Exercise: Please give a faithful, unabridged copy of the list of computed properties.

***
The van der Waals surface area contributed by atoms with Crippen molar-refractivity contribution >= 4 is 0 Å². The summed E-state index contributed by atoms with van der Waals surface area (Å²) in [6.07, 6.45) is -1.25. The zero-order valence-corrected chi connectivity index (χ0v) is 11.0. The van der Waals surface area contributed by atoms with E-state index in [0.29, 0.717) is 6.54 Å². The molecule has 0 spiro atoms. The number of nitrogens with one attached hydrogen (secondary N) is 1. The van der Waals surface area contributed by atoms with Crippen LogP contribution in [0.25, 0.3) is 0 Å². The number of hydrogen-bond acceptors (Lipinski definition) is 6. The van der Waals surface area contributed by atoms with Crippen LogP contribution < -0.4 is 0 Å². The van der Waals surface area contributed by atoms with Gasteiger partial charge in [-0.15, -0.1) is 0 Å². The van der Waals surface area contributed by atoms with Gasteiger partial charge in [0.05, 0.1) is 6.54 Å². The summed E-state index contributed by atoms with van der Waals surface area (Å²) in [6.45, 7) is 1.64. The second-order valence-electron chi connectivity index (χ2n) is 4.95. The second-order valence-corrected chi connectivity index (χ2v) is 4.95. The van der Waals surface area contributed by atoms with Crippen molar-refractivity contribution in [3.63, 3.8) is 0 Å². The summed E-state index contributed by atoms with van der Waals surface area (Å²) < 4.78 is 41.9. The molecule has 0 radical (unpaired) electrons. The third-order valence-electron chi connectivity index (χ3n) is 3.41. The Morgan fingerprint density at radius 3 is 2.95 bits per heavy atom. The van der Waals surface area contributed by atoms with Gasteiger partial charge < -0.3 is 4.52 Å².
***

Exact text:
The van der Waals surface area contributed by atoms with Crippen molar-refractivity contribution >= 4 is 0 Å². The summed E-state index contributed by atoms with van der Waals surface area (Å²) in [6.07, 6.45) is -1.25. The zero-order valence-corrected chi connectivity index (χ0v) is 11.0. The van der Waals surface area contributed by atoms with E-state index in [0.29, 0.717) is 6.54 Å². The molecule has 0 spiro atoms. The number of nitrogens with one attached hydrogen (secondary N) is 1. The van der Waals surface area contributed by atoms with Crippen LogP contribution in [0.25, 0.3) is 0 Å². The number of hydrogen-bond acceptors (Lipinski definition) is 6. The van der Waals surface area contributed by atoms with Crippen LogP contribution < -0.4 is 0 Å². The van der Waals surface area contributed by atoms with Gasteiger partial charge in [-0.15, -0.1) is 0 Å². The van der Waals surface area contributed by atoms with Gasteiger partial charge in [0.05, 0.1) is 6.54 Å². The summed E-state index contributed by atoms with van der Waals surface area (Å²) in [6.45, 7) is 1.64. The second-order valence-electron chi connectivity index (χ2n) is 4.95. The second-order valence-corrected chi connectivity index (χ2v) is 4.95. The van der Waals surface area contributed by atoms with Crippen molar-refractivity contribution in [3.63, 3.8) is 0 Å². The summed E-state index contributed by atoms with van der Waals surface area (Å²) < 4.78 is 41.9. The molecule has 0 radical (unpaired) electrons. The third-order valence-electron chi connectivity index (χ3n) is 3.41. The Morgan fingerprint density at radius 3 is 2.95 bits per heavy atom. The van der Waals surface area contributed by atoms with Gasteiger partial charge < -0.3 is 4.52 Å².